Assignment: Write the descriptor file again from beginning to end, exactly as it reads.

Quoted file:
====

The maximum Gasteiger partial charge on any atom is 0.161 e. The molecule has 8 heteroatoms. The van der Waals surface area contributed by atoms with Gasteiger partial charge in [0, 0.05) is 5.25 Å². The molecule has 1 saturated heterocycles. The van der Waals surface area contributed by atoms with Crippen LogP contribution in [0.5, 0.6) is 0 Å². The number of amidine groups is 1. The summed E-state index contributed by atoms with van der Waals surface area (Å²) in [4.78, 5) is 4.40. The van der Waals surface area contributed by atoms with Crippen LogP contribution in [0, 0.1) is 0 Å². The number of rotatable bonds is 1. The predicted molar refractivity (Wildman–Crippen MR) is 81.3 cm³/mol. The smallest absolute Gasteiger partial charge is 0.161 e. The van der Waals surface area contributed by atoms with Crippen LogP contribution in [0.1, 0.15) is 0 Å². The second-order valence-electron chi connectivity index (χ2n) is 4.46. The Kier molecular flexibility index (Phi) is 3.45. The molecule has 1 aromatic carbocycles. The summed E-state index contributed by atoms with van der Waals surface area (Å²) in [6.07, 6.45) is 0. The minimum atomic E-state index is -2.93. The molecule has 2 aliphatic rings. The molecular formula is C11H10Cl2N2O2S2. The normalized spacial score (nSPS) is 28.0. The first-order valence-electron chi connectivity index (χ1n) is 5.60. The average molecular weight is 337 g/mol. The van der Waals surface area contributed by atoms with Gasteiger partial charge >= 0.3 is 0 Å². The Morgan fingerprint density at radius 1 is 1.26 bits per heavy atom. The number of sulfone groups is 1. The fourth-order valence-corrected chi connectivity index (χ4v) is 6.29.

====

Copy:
The maximum Gasteiger partial charge on any atom is 0.161 e. The molecule has 8 heteroatoms. The van der Waals surface area contributed by atoms with Gasteiger partial charge in [0, 0.05) is 5.25 Å². The molecule has 1 saturated heterocycles. The van der Waals surface area contributed by atoms with Crippen LogP contribution in [0.5, 0.6) is 0 Å². The number of amidine groups is 1. The summed E-state index contributed by atoms with van der Waals surface area (Å²) in [4.78, 5) is 4.40. The van der Waals surface area contributed by atoms with Crippen LogP contribution in [0, 0.1) is 0 Å². The number of rotatable bonds is 1. The predicted molar refractivity (Wildman–Crippen MR) is 81.3 cm³/mol. The smallest absolute Gasteiger partial charge is 0.161 e. The van der Waals surface area contributed by atoms with Crippen LogP contribution in [0.1, 0.15) is 0 Å². The second-order valence-electron chi connectivity index (χ2n) is 4.46. The Kier molecular flexibility index (Phi) is 3.45. The molecule has 1 aromatic carbocycles. The summed E-state index contributed by atoms with van der Waals surface area (Å²) in [6.07, 6.45) is 0. The minimum atomic E-state index is -2.93. The molecule has 2 aliphatic rings. The molecular formula is C11H10Cl2N2O2S2. The normalized spacial score (nSPS) is 28.0. The first-order valence-electron chi connectivity index (χ1n) is 5.60. The average molecular weight is 337 g/mol. The van der Waals surface area contributed by atoms with Gasteiger partial charge >= 0.3 is 0 Å². The Morgan fingerprint density at radius 1 is 1.26 bits per heavy atom. The number of sulfone groups is 1. The fourth-order valence-corrected chi connectivity index (χ4v) is 6.29.